• Flavor: Varies along the coast, but generally most varieties have a pronounced salty flavor, like biting into the sea. You may also get notes of mushroom, butter and seaweed.


Kumamoto (Crassostrea sikamea): Another immigrant species from Japan’s Kumamoto prefecture, this oyster is very similar to the Pacific oyster but is a separate species. It is a great choice for beginner oyster eaters because of its small size. Like the Pacific oyster, the Kumamoto has a high tolerance for temperature and salinity changes, though it prefers warmer waters and does not spawn in the “cold” waters of the Pacific Northwest.

  • Shell: Small, deep, cup-like shells that are round with widely-spaced wavy ridges on the outer shell. The deep cup usually contains a high ratio of meat to total volume. It takes about three years for Kumamotos to reach market size (2”). Kumamotos do not grow beyond that size, so if you have a Kumamoto that is much larger than that, it may actually be a hybridized Kumamoto/Pacific oyster.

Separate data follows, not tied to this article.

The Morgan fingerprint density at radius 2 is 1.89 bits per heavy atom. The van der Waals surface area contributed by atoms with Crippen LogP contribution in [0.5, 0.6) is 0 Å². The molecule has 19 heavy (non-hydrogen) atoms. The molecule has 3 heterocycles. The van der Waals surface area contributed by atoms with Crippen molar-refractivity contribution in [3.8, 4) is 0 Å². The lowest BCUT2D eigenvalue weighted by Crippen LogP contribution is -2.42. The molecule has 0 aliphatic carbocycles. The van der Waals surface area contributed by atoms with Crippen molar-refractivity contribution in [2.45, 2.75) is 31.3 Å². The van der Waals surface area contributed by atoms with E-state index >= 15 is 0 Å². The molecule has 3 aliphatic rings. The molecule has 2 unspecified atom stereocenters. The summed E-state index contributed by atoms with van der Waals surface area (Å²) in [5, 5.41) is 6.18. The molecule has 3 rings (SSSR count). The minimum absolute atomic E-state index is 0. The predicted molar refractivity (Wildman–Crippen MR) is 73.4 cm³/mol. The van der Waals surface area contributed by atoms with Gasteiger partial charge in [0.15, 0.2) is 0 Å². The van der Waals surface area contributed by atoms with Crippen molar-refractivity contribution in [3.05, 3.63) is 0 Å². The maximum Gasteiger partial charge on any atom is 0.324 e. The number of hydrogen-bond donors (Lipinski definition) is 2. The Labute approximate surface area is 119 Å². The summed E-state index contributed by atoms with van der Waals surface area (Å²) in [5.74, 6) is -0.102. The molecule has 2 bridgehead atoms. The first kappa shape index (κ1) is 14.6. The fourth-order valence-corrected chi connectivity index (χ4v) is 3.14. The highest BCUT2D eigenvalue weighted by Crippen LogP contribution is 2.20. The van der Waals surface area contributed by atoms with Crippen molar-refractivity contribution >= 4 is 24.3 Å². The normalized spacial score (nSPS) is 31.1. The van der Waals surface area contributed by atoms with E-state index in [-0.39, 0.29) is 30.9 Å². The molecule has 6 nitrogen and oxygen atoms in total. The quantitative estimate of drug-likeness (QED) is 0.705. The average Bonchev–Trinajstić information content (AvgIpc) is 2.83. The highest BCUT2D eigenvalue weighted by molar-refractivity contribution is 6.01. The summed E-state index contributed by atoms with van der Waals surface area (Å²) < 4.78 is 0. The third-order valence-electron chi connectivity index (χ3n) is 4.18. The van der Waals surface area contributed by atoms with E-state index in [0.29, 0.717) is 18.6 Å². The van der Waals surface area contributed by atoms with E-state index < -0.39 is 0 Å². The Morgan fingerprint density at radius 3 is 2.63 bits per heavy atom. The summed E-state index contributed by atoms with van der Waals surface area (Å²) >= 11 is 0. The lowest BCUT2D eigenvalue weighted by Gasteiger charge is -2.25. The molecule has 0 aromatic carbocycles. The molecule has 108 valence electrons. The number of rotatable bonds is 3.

• Meat: Green-tinged, ivory colored meats that are dense, supple and pillowy
  • Flavor: Sweet, without any fishiness. Often finishes with a melon flavor. Great paired with sparkling wines

European Flat/Belon

European Flat (Ostrea edulis): This species is originally from Europe and doesn’t occur naturally in North America. However, there are self-sustaining wild edulis reefs in Maine now, due to a science experiment gone wrong (or right?). In the 1950s, scientists at the Department of Sea and Shore decided to give away seed for experimental plots of European Flat oysters. They thought the project was a failure, but in the 1980s, a diver going after sea urchins found a large reef of these oysters at the mouth of the New Meadows river. The European Flat had gone feral, and it has been at home in Maine’s waterways ever since. These are the oysters that the ancient Romans and Gauls ate.